ST. LOUIS — Schnuck Markets has agreed to a proposed class-action settlement stemming from the breach of its computer systems in which an estimated 2.4 million payment cards were compromised.

The preliminary settlement was presented Wednesday to St. Louis Circuit Judge David Dowd. He is expected to rule on it in the coming weeks.

He also is considering a motion to intervene in the case by a lawyer pursuing one of the related federal lawsuits still pending. The lawyer, Matt Armstrong, argued at the court hearing that the proposed settlement may not be a good deal for consumers.

The Schnucks grocery store at Duck Creek Plaza in Bettendorf is one of 79 company sites where credit and debit cards may have been compromised, according to the company.

Under the proposed settlement, Schnucks would pay up to $10 to customers for each credit or debit card that was compromised and had fraudulent charges posted on it that later were credited or reversed.

Schnucks also would pay customers for certain unreimbursed out-of-pocket expenses such as bank, overdraft and late fees as well as up to three hours for documented time spent at the rate of $10 an hour for dealing with the security breach. There would be a cap on these expenses of up to $175 per class member.

The aggregate cap that Schnucks would pay on the claims would be $1.6 million. If claims exceed that amount, customers still would be guaranteed at least $5 for each compromised card.

Furthermore, Schnucks would pay up to $10,000 for each related identity theft loss, with the total capped at $300,000; up to $635,000 for the plaintiff and settlement attorney fees; and $500 to each of the nine named plaintiffs in the lawsuit.

The proposed settlement says Schnucks denies any wrongdoing but recognizes the uncertainty of continued litigation and considers it desirable that the case be settled and dismissed to avoid further expense and disruption.

The lawsuit, which was filed on behalf of several Schnuck customers, is one of several lawsuits that were brought against the Maryland Heights, Mo.-based grocery chain after its systems were breached by hackers between December 2012 and March 2013.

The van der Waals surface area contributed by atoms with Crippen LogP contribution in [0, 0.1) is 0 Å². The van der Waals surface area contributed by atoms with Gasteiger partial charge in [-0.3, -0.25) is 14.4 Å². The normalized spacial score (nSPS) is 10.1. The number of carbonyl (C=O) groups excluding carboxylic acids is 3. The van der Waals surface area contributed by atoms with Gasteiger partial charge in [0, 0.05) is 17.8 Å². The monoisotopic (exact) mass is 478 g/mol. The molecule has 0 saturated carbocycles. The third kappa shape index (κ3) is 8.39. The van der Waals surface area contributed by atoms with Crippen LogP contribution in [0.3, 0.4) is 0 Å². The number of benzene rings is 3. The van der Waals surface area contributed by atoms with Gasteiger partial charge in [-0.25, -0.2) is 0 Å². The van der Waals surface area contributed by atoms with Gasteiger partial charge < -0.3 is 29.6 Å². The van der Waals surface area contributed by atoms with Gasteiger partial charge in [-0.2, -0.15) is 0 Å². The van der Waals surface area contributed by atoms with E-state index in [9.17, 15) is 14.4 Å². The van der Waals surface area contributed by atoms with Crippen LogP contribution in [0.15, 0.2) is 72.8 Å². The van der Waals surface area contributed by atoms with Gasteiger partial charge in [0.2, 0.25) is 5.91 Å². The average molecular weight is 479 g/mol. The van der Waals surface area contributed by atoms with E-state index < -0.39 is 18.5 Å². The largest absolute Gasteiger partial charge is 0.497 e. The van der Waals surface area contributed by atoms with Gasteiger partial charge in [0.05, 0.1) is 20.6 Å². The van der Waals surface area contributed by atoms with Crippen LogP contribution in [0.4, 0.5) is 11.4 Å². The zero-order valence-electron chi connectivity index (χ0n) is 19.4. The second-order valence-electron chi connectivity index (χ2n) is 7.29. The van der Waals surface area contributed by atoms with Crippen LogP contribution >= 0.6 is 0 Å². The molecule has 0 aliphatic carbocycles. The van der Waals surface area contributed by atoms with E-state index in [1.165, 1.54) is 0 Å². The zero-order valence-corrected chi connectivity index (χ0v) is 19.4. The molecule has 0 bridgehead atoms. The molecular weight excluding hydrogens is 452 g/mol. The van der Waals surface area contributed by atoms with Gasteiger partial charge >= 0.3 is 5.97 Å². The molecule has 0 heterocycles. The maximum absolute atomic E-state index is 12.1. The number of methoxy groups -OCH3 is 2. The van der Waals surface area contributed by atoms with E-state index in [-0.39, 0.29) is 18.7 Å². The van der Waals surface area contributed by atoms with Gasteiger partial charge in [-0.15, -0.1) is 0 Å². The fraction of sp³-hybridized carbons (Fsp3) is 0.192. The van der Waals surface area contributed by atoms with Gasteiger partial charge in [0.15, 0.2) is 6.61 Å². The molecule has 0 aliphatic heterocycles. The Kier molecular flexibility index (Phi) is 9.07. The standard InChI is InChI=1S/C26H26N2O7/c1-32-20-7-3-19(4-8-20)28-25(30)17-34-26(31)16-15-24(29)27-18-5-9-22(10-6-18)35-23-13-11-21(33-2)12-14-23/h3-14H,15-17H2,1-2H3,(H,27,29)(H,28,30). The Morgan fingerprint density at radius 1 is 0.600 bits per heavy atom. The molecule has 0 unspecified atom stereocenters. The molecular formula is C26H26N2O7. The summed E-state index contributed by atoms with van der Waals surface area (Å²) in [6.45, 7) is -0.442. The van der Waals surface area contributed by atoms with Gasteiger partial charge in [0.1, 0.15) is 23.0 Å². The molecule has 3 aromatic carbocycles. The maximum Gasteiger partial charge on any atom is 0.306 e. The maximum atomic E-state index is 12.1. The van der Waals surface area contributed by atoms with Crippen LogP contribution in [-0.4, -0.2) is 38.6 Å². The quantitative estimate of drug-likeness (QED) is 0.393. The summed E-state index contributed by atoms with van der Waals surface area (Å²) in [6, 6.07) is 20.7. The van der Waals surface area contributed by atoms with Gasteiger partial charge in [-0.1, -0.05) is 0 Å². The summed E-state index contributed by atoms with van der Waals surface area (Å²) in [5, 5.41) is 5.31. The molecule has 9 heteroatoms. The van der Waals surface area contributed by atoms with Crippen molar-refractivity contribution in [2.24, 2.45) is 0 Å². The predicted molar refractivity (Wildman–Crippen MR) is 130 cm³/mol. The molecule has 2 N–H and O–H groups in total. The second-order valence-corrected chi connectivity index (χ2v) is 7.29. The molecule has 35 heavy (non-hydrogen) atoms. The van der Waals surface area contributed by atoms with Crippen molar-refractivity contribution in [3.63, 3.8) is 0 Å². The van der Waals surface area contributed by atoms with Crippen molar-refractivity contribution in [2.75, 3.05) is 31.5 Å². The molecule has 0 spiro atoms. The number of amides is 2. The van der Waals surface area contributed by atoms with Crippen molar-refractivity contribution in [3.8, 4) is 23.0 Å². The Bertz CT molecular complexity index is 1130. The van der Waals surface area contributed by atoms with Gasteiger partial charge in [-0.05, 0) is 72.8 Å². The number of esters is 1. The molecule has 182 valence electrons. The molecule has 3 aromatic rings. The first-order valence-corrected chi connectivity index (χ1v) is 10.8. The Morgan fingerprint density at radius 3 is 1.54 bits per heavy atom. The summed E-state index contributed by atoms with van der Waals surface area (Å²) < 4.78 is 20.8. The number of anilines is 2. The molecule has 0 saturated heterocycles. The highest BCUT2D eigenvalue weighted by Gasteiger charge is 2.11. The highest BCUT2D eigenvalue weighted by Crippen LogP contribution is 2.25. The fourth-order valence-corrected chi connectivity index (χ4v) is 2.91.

They claim that Schnucks failed to secure customers’ personal financial data and did not notify them in a clear and timely manner that their information had been stolen.

“Of the cases I’ve had, this is a tremendous settlement,” Ben Barnow, a Chicago attorney representing plaintiffs, said at the hearing.

Barnow also has helped settle other large security breach-related consumer class actions, including those against TJX Cos. and mortgage lender Countrywide.

But Armstrong, who has brought one of the federal cases against Schnucks, said at the hearing that his client was not being adequately represented by the proposed settlement.

He claimed that proper discovery had not been done in the case so a better sense of the scope of damages and losses has not yet been disclosed. So he filed a motion to intervene in the case.

“Nobody can figure out if this is a good deal,” he said.

Among his concerns is that the proposed settlement could release Schnucks from some federal claims that could hold it responsible for as much as $1,000 for each violation. He was worried that this settlement would submerge his federal case.

But the lawyers for the plaintiffs in the circuit case bristled at Armstrong’s attempted intervention, calling it highly unusual. They also noted that Armstrong had filed the motion before he had even seen the proposed settlement.

That suggests, said John Steward, one of the settlement class’ attorneys, that the motion was more “lawyer-driven.”

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